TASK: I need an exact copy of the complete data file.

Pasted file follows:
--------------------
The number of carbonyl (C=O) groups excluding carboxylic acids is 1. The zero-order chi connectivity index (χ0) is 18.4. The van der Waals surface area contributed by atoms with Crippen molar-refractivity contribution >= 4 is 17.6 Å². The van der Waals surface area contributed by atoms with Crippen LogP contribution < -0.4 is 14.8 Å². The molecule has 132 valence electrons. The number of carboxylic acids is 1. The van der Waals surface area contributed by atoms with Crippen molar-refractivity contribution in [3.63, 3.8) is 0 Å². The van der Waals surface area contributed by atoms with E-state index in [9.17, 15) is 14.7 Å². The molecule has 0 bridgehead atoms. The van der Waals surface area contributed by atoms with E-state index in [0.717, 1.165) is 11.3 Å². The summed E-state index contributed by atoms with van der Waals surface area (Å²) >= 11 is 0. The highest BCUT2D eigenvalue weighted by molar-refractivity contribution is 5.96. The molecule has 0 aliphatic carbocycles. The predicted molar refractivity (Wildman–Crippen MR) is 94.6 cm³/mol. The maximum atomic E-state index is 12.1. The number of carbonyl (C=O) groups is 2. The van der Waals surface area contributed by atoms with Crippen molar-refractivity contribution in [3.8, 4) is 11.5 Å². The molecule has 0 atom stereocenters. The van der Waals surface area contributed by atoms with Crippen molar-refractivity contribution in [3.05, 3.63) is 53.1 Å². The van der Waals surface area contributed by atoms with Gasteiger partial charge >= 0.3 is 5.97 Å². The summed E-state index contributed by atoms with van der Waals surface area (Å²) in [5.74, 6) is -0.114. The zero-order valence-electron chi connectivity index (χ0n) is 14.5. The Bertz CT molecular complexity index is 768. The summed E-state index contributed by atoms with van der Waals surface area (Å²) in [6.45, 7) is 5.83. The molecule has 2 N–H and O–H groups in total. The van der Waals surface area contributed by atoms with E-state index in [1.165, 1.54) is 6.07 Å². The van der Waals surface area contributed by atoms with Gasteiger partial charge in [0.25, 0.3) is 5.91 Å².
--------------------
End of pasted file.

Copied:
The number of carbonyl (C=O) groups excluding carboxylic acids is 1. The zero-order chi connectivity index (χ0) is 18.4. The van der Waals surface area contributed by atoms with Crippen molar-refractivity contribution >= 4 is 17.6 Å². The van der Waals surface area contributed by atoms with Crippen LogP contribution < -0.4 is 14.8 Å². The molecule has 132 valence electrons. The number of carboxylic acids is 1. The van der Waals surface area contributed by atoms with Crippen molar-refractivity contribution in [3.63, 3.8) is 0 Å². The van der Waals surface area contributed by atoms with E-state index in [9.17, 15) is 14.7 Å². The molecule has 0 bridgehead atoms. The van der Waals surface area contributed by atoms with E-state index in [0.717, 1.165) is 11.3 Å². The summed E-state index contributed by atoms with van der Waals surface area (Å²) >= 11 is 0. The highest BCUT2D eigenvalue weighted by molar-refractivity contribution is 5.96. The molecule has 0 aliphatic carbocycles. The predicted molar refractivity (Wildman–Crippen MR) is 94.6 cm³/mol. The maximum atomic E-state index is 12.1. The number of carbonyl (C=O) groups is 2. The van der Waals surface area contributed by atoms with Crippen molar-refractivity contribution in [3.8, 4) is 11.5 Å². The molecule has 0 atom stereocenters. The van der Waals surface area contributed by atoms with Crippen molar-refractivity contribution in [3.05, 3.63) is 53.1 Å². The van der Waals surface area contributed by atoms with Gasteiger partial charge >= 0.3 is 5.97 Å². The summed E-state index contributed by atoms with van der Waals surface area (Å²) in [5.74, 6) is -0.114. The zero-order valence-electron chi connectivity index (χ0n) is 14.5. The Bertz CT molecular complexity index is 768. The summed E-state index contributed by atoms with van der Waals surface area (Å²) in [6.45, 7) is 5.83. The molecule has 2 N–H and O–H groups in total. The van der Waals surface area contributed by atoms with E-state index in [1.165, 1.54) is 6.07 Å². The van der Waals surface area contributed by atoms with Gasteiger partial charge in [0.25, 0.3) is 5.91 Å².